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Thread: well, the darn thing is out

  1. #601
    Senior Member pelago's Avatar
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    well, after talking to couple of transmission places, they all felt that rebuild in their shops quite do able. i supply the kit and they do the work, with some guarantees, but this down the road a bit. First step is to pull the transfer case, then pull the transmission (just what i wanted to do, damn thing is heavy) My young friend Mike gave me some tips about the bearings and seals and he thinks that just might be a seal, they dry out, and this thing sat for ??? many years???. time to go get dirty again....... tranny coming out today YUK

  2. #602
    Senior Member pelago's Avatar
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    My friend Mike came over and we pulled the top off the T90, and did a visual inspection, no rust, no crap in the bottom of the tranny, all gears are sharp and crisp and it shifts well, heard some complaints from other guys that when they would go to 2nd gear it would drop out of gear and that was due to rounded off gears?? maybe so, maybe not, i am not qualified to say whether that is true or not. what i can say and am comfortable in saying it is, i feel this transmission has only one issue and that is dried seals from sitting out in the weather.
    Consequently will be ordering the smaller rebuild set with seals and gaskets only. that way i can order other parts and pieces with the 40.00 difference in the two kits
    But got to admit am kinda tired of 2 steps forward and 1 step backward, but wth this project is one bolt at at rime, not all at once. have to admit am quite pleased with the voltage regulator and the generator,,,, a battery at rest charged up is 12.6vdc, two in series is s little over 25vdc. Withe the simpson on the output of the two at the starter and the ground on ground, i see the voltage drop some when starter engaged, then motor starts and then voltage goes back to a little over 25vdc, then shortly after i see it go to 27.5-28 volts. happy with that, did not look forward to getting a new 24volt gen set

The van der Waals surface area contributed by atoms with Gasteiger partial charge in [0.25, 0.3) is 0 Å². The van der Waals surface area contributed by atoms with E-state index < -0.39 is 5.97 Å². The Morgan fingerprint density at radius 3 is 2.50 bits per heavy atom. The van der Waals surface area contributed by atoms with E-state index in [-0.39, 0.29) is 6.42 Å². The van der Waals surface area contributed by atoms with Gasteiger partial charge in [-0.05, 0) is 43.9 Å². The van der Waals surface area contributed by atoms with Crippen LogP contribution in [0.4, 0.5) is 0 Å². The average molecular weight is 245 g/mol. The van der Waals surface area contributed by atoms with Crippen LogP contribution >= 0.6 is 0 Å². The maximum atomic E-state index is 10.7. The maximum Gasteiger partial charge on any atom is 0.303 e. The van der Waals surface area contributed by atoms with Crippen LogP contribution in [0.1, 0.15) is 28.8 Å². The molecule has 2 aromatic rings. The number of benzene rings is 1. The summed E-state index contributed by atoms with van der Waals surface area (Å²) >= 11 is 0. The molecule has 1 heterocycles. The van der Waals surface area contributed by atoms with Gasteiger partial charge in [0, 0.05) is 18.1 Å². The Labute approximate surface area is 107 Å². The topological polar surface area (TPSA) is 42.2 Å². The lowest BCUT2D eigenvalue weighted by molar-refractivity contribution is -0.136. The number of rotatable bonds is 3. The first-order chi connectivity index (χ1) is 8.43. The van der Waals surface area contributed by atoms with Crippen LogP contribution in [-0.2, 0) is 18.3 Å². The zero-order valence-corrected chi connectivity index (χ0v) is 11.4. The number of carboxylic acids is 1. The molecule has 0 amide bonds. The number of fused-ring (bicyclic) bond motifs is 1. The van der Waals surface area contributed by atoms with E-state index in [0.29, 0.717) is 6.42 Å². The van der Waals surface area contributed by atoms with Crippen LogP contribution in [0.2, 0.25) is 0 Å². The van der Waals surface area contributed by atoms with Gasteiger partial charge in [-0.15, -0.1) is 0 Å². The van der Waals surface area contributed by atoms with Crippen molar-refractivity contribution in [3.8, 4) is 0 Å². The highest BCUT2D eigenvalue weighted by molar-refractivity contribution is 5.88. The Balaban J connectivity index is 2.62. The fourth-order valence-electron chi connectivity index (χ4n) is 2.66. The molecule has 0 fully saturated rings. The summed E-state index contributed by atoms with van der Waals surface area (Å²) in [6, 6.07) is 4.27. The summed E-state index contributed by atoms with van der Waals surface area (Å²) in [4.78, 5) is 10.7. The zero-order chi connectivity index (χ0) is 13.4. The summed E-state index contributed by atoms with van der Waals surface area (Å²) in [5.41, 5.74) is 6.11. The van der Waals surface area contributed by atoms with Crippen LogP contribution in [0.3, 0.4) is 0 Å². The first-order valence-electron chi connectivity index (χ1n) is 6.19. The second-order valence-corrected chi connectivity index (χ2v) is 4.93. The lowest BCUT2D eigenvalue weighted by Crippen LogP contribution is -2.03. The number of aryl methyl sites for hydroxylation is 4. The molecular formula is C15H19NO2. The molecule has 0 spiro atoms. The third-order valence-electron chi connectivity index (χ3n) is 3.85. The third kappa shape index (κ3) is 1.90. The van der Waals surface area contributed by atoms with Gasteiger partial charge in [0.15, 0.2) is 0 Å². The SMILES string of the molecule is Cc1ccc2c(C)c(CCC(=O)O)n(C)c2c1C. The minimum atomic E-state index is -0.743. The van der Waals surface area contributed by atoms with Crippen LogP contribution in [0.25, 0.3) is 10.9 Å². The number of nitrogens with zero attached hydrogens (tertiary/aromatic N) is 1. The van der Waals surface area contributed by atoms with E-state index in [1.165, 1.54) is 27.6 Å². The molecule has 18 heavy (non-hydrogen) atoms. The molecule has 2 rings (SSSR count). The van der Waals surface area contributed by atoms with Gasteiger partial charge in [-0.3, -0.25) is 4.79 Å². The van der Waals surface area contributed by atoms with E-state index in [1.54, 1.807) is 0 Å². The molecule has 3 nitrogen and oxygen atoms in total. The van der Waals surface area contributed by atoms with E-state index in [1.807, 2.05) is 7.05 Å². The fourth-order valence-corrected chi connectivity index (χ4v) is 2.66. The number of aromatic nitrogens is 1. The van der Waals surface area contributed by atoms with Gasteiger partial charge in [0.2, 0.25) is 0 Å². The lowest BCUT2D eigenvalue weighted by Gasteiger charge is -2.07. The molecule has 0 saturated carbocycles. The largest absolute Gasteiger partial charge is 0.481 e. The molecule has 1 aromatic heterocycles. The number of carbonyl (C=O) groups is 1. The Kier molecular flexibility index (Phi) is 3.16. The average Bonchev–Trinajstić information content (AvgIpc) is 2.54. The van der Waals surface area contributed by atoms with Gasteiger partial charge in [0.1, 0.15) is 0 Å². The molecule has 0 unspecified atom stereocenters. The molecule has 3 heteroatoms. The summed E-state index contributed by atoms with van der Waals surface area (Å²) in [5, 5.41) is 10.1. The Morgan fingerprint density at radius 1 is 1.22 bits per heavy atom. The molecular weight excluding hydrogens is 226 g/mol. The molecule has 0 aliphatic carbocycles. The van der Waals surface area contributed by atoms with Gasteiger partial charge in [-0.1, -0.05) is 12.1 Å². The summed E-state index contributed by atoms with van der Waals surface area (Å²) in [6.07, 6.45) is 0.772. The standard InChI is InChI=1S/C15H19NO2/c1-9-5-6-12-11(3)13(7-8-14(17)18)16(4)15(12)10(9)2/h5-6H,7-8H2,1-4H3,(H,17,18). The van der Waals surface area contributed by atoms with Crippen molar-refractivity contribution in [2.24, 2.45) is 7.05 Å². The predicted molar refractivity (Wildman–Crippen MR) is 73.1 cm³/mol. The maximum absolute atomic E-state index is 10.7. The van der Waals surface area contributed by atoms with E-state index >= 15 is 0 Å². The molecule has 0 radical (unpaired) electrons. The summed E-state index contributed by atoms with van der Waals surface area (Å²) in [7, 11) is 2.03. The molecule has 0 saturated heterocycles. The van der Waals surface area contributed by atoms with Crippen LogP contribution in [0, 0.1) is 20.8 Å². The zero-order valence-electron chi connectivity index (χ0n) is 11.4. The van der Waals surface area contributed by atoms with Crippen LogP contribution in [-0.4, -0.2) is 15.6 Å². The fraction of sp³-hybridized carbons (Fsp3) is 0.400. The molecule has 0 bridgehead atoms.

3. #603
    Senior Member pelago's Avatar
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    transfer case and transmission out, visual inspection and checking bearings and any free play, none, just front oil seal dried out
    ordered this
    https://www.kaiserwillys.com/transmi...0-transmission
    darned transfer case heavy,,, next time i wont dump it in my lap.. things there that dont need to get whacked by 150 lb chunk of steel. also kinda confused on this, there is a vacuum fitting on the bell housing, but then there is the drain hole in the bottom, what good is the vacuum when there is the drain hole??
    Last edited by pelago; 05-12-2018 at 09:56 PM.

  4. #604
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    Popping out of second can also be caused by worn poppets on the shift rails. The poppet balls in mine were badly worn (as bad as the gear in the picture I posted) and one of the springs was broken.

    30 years ago I thought it was easy to remove and reinstall a transmission and transfer case by hand. This time I decided to buy a jack from Harbor Freight. It is a little awkward to use but it was well worth the money to me.
    Last edited by 51 CJ3; 05-13-2018 at 04:55 PM.

  5. #605
    Super Moderator LarrBeard's Avatar
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    A comment about seals and such. We replaced a lot of seals in the '48.

    At one of the first shows we went to, someone told me "Hey, you're leaking something out of the left rear wheel". Of course I smelled and tasted it, it was differential lube. (The left side was a bit downhill, so everything tended to run that way).

    I got a new set of seals and we pulled the wheel and axle and snatched out the old seal and replaced it. The old guy in the shop looked at the seal we had pulled and asked "Didn't you say you replaced these?" "Of course we did - I even have a picture of that side with the old seals out".

    "Well, this is a Chicago Leather seal, and they went out of business a zillion years ago". Sure enough , the seal was a leather seal, not a rubber or neoprene type seal. Somehow, we got an old seal from the bottom of a bin - I guess it was a "NOS" seal.